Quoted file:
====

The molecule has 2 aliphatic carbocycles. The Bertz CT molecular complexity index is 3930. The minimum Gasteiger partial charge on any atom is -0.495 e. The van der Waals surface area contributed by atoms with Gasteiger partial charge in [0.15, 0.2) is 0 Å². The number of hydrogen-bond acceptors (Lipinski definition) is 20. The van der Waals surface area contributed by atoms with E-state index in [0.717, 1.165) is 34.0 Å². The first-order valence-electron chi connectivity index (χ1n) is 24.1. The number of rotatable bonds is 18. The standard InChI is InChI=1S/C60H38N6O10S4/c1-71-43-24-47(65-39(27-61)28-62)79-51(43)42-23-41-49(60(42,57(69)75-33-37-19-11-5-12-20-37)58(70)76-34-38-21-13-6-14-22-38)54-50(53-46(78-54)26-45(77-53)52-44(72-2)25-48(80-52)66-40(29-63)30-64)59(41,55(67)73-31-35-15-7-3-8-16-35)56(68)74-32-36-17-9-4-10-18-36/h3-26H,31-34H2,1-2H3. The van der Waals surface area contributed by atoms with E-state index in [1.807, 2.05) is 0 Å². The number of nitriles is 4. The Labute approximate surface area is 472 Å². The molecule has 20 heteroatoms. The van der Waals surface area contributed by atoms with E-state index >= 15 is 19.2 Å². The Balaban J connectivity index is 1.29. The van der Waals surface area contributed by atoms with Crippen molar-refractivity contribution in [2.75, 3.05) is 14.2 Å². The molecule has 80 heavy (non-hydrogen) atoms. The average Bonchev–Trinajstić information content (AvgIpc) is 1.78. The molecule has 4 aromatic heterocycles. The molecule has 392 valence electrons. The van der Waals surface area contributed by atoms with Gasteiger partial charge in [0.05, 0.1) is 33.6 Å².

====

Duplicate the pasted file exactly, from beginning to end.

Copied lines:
The molecule has 2 aliphatic carbocycles. The Bertz CT molecular complexity index is 3930. The minimum Gasteiger partial charge on any atom is -0.495 e. The van der Waals surface area contributed by atoms with Gasteiger partial charge in [0.15, 0.2) is 0 Å². The number of hydrogen-bond acceptors (Lipinski definition) is 20. The van der Waals surface area contributed by atoms with E-state index in [0.717, 1.165) is 34.0 Å². The first-order valence-electron chi connectivity index (χ1n) is 24.1. The number of rotatable bonds is 18. The standard InChI is InChI=1S/C60H38N6O10S4/c1-71-43-24-47(65-39(27-61)28-62)79-51(43)42-23-41-49(60(42,57(69)75-33-37-19-11-5-12-20-37)58(70)76-34-38-21-13-6-14-22-38)54-50(53-46(78-54)26-45(77-53)52-44(72-2)25-48(80-52)66-40(29-63)30-64)59(41,55(67)73-31-35-15-7-3-8-16-35)56(68)74-32-36-17-9-4-10-18-36/h3-26H,31-34H2,1-2H3. The van der Waals surface area contributed by atoms with E-state index in [1.807, 2.05) is 0 Å². The number of nitriles is 4. The Labute approximate surface area is 472 Å². The molecule has 20 heteroatoms. The van der Waals surface area contributed by atoms with E-state index >= 15 is 19.2 Å². The Balaban J connectivity index is 1.29. The van der Waals surface area contributed by atoms with Crippen molar-refractivity contribution in [2.75, 3.05) is 14.2 Å². The molecule has 80 heavy (non-hydrogen) atoms. The average Bonchev–Trinajstić information content (AvgIpc) is 1.78. The molecule has 4 aromatic heterocycles. The molecule has 392 valence electrons. The van der Waals surface area contributed by atoms with Gasteiger partial charge in [0.05, 0.1) is 33.6 Å².